More on this here.

For more on the challenges facing Kenya’s security operation in Somalia see here.

Does Kenya have too many MPs?

An article in the Daily Nation asked this provocative question. In the article, the author examined the cost per capita of legislatures in several countries; and concluded that legislatures in OECD democracies tend to be relatively more representative (seats/million people) as well as cost effective (per capita cost/east) than their counterparts in the developing world.

Of course, linking per capita income to the density of representation has its pitfalls. An assumption that countries with smaller economies should have smaller assemblies, regardless of population size, implicitly undervalues the political voice (and rights) of citizens of poor countries. At the same time, setting an arbitrary upper bound on the remuneration of legislators (and general resourcing of legislatures) has the potential to limit the continued professionalization of legislatures in emerging democracies. Under-resourced legislatures find themselves in a bad equilibrium of high turnovers, weak institutionalization (lack of experience), inability to check the executive or effectively legislate, and a whole lot of dissatisfied voters who invariably choose to go with erstwhile challengers.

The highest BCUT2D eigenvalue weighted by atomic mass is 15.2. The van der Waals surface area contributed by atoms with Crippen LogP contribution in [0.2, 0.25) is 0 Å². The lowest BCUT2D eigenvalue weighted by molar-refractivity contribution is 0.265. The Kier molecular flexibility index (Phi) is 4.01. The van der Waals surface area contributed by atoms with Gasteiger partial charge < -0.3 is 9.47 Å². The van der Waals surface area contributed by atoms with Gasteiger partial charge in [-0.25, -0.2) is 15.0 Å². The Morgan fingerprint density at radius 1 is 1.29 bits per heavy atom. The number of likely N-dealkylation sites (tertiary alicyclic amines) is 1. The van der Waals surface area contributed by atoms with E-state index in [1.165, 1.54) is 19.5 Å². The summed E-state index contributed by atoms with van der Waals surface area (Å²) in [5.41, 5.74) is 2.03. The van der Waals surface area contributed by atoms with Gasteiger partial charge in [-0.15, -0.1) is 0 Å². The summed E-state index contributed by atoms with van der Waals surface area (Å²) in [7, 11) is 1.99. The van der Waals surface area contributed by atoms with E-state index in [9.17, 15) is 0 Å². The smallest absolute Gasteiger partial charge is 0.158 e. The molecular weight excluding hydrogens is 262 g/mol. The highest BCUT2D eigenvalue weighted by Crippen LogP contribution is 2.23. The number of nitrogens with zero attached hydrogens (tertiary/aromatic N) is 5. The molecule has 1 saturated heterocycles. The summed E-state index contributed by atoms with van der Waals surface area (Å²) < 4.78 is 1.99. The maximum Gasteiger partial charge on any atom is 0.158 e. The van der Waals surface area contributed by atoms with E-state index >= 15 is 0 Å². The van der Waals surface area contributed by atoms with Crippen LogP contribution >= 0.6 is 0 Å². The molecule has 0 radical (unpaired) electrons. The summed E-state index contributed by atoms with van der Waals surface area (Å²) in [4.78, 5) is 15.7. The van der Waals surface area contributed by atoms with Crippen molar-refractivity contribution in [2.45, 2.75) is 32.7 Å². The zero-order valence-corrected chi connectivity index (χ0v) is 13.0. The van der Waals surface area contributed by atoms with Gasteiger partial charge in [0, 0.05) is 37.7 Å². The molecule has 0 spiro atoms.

How break out of this bad equilibrium is one of the key questions I grappled with in the dissertation (and in the ongoing book project). But I digress…

legseatsThe standard metric in Political Science for comparing the density of representation was developed by Rein Taagepera in the early 1970s. The Taagepera formula predicts that assembly sizes tend to approximate the cube root of the total population of states. In the dissertation I looked at how African states faired according to this metric (see figure) and found that the vast majority of countries on the Continent have relatively smaller assemblies than would be predicted by their population sizes (the figure only captures the sizes the lower houses). Somalia, Uganda, Sudan, the DRC, South Africa, and Ethiopia are the clear outliers. Incidentally, Kenya’s National Assembly is right on the parity line.

The usefulness of this metric (at the national level) diminishes beyond a certain population size. For countries with hundreds of millions of people or more, it makes more sense to apply the formula with respect to sub-national assemblies, if they exist. This is for the simple reason that beyond a certain number of seats the legislature would become too big to reasonably be able to conduct its business (see Nigeria).